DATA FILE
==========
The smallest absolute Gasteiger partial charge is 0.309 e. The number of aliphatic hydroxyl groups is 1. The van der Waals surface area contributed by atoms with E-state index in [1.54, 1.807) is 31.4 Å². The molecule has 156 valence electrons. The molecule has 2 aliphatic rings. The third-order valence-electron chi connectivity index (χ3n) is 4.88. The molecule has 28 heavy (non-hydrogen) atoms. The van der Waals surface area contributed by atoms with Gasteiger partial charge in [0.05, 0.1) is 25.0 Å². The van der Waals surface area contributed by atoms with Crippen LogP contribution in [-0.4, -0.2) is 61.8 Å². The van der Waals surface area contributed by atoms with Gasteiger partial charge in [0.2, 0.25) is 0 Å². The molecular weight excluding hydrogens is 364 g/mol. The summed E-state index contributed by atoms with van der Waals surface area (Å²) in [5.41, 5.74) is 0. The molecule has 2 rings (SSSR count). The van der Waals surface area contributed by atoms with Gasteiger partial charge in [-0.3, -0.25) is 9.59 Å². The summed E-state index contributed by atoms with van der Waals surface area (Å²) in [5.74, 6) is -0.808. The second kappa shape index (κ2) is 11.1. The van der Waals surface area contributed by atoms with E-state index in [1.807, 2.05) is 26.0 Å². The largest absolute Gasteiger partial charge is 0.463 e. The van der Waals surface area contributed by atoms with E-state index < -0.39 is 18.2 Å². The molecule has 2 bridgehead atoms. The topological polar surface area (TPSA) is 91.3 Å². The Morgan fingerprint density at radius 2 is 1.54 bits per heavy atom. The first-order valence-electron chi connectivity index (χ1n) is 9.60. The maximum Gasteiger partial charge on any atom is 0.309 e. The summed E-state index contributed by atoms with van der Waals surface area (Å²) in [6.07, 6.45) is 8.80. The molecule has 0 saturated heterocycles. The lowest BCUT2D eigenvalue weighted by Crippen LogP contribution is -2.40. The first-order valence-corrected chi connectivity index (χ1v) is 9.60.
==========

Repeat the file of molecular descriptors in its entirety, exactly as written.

The smallest absolute Gasteiger partial charge is 0.309 e. The number of aliphatic hydroxyl groups is 1. The van der Waals surface area contributed by atoms with E-state index in [1.54, 1.807) is 31.4 Å². The molecule has 156 valence electrons. The molecule has 2 aliphatic rings. The third-order valence-electron chi connectivity index (χ3n) is 4.88. The molecule has 28 heavy (non-hydrogen) atoms. The van der Waals surface area contributed by atoms with Gasteiger partial charge in [0.05, 0.1) is 25.0 Å². The van der Waals surface area contributed by atoms with Crippen LogP contribution in [-0.4, -0.2) is 61.8 Å². The van der Waals surface area contributed by atoms with Gasteiger partial charge in [0.2, 0.25) is 0 Å². The molecular weight excluding hydrogens is 364 g/mol. The summed E-state index contributed by atoms with van der Waals surface area (Å²) in [5.41, 5.74) is 0. The molecule has 2 rings (SSSR count). The van der Waals surface area contributed by atoms with Gasteiger partial charge in [-0.3, -0.25) is 9.59 Å². The summed E-state index contributed by atoms with van der Waals surface area (Å²) in [5.74, 6) is -0.808. The second kappa shape index (κ2) is 11.1. The van der Waals surface area contributed by atoms with E-state index in [1.807, 2.05) is 26.0 Å². The largest absolute Gasteiger partial charge is 0.463 e. The van der Waals surface area contributed by atoms with E-state index < -0.39 is 18.2 Å². The molecule has 2 bridgehead atoms. The topological polar surface area (TPSA) is 91.3 Å². The Morgan fingerprint density at radius 2 is 1.54 bits per heavy atom. The first-order valence-electron chi connectivity index (χ1n) is 9.60. The maximum Gasteiger partial charge on any atom is 0.309 e. The summed E-state index contributed by atoms with van der Waals surface area (Å²) in [6.07, 6.45) is 8.80. The molecule has 0 saturated heterocycles. The lowest BCUT2D eigenvalue weighted by Crippen LogP contribution is -2.40. The first-order valence-corrected chi connectivity index (χ1v) is 9.60.